14 Clare’s motivation She does not enjoy hunting (e.g. experience of eating goat and roasted birds); Wanting to eat the pig’s testicles and penis; Kitty, Kitty Hart, Anne Frank, Doreen Paxton Joshua and Ben’s hunting for a pig.

15 Clare and Zoe What are the differences between Zoe and Clare? How are they similar to or different from Antoinette and Tia? Zoe: –calls Clare “town gal”  class difference –is afraid of being thought of as “Guinea warrior, not gal pickney.” (117-118)  gender limitation Clare – split; “limited” (119); – recognize her “selfishness”; her lack of understanding of property and ownership (121)—Clare’s alienation from the native code; unconscious of her own class privilege

16 Zoe & Clare (2):bathing scene What is the significance of the bathing scene (119-120, 124) in the episode? Is the relation between the two girls lesbian? Why is Clare so afraid of being seen by the cane-cutter? Why does Cliff follows it with a narration of “battyman” in Ch. 16? How does the family describe the “battyman” Robert (125-126)? What has happened to him? What is the connection of Robert’s story with the relationship between Clare and Zoe? What divides Clare and Zoe?

17 Zoe & Clare (2):bathing scene Communication & Self-definition p. 120; 124 Robert and the American negro // Clare and Zoe  transgression of racial boundaries p. 127

18 Clare’s Split Racial Identities Boy’s teaching of “race and color and lightening” (127) Kitty’s influences: –Kitty’s cherish of darkness (127-128)—”keep darkness locked inside” (129)—melancholic –Kitty’s dream of setting up a local school (129- 130)--her distrust of British education and love of black culture--“Daffodils” vs the Maroon Girl (129) –Kitty’s preference for the darker daughter Jennie (129) and Clare’s sense of alienation from the mother (128) Clare’s love for Zoe (131) –Thinks Clare likes passing (129)

19 Languages--English and Patois What kind of language does Zoe use? What is the significance of different languages in the novel? (e.g. Clare to Zoe, to the cane-cutter, and to Ms. Mattie) (122, 134).

20 Olive Senior: an Embodiment of Conflicts The daughter of peasant farmers, she grew up, after four, with well-off relatives whose lifestyle was the opposite of what she had known as a child.  tension between two different households, between rural and urban settings  “two Jamaicas”; (source: OR_Jcanauthor.htm ) OR_Jcanauthor.htm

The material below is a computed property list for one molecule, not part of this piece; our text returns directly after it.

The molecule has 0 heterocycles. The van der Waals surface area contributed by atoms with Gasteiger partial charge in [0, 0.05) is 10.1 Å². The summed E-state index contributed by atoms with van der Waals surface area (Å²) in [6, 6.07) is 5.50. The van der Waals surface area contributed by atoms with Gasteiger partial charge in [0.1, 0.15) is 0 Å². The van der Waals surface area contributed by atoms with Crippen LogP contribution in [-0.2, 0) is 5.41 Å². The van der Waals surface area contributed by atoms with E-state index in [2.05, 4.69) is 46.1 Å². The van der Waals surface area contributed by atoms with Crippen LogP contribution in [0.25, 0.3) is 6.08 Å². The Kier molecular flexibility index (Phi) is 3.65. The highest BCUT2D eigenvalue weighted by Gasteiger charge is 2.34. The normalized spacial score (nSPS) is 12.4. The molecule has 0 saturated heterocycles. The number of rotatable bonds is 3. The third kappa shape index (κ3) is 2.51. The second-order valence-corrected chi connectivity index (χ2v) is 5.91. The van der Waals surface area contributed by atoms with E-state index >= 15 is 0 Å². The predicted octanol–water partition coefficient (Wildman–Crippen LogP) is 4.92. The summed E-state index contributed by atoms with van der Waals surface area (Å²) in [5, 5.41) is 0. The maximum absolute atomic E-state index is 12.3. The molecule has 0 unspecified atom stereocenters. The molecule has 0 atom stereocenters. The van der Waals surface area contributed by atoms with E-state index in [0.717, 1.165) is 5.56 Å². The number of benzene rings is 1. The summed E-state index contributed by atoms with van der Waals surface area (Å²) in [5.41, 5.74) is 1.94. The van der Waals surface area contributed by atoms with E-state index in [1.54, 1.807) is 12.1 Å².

21 “Bright Thursdays”--Genealogy Dolphie Watson Miss Christie Mina Bertram Myrtle Johnstone (white U.S.) (brown) (dark) Laura 2 sons (2 fathers) (Bertram’s Mistake; Bertram’s stray shot) A child’s perspective—a gradual process of alienation

22 “Bright Thursdays”--Questions Why is Laura’s story not like ours visits of our grandparents? If we divide up the story into the beginning, middle and end, where is the “middle” part in which the action starts? Why does the story have a long introduction? What does the intro. show about Laura? Why does she feel alienated from her siblings? What is she afraid of? What is the significance of the photographs, mirror, the mountains vs. the wide open space, and the clouds? What does the ending mean?

23 Color System in the Caribbean Society Ms. Christie: “Dying to raise their color all of them” (199) The color triangle: white brown dark

24 “Bright Thursday”: intro. Intro. Pp. 194 - 207 Myrtle as a single mother –Myrtle’s view of Laura’s father (p) –Myrtle’s dream (197-98; 200) –Myrtle vs. Ms. Christie (pp. 198-99;) Laura in the two households – at her mother’s: p. 200 –at Ms. Christie’s: p. 195; 196;

25 Contrasts between the two households Mountains vs. hills pp. 203 – 204  sense of insecurity

26 Space and its Symbolic Meanings Spatial imagery 1. Laura’s sense of displacement transported from mother’s house to father’s out of place or no space (photos on the bureau195) 2.Laura’s sense of inferiority – enclosed and protected(mother’s house in the mountains, hemmed in 203); –empty space (the dinning table 196; father’s house 204-05) – fear of open space ( blue bowl 204-205) –Fear of bright Thursday 206-207 (the bus) –Need protection and safety from the earth (digging potatoes 207)

27 Middle part The father –present only as a photo 208; few fathers around dreaming about being rescued by her father; will bring nothing but bright Thursdays (208)

28 Ending: final revelation and initiation Color hierarchy p. 210 A story of disillusionment—the breaking up of her hope and dreams—“bloody bastard” (211) Turned into an orphan

29 References Cliff, Michelle. "Clare Savage as a Corssroads Character." Caribbean Women Writers: Essays from the First International Conference. Ed. Selwyn R. Cudjoe. Wellesley, MA: Calaloux, 1990. 263-68. Michelle Cliff ml ml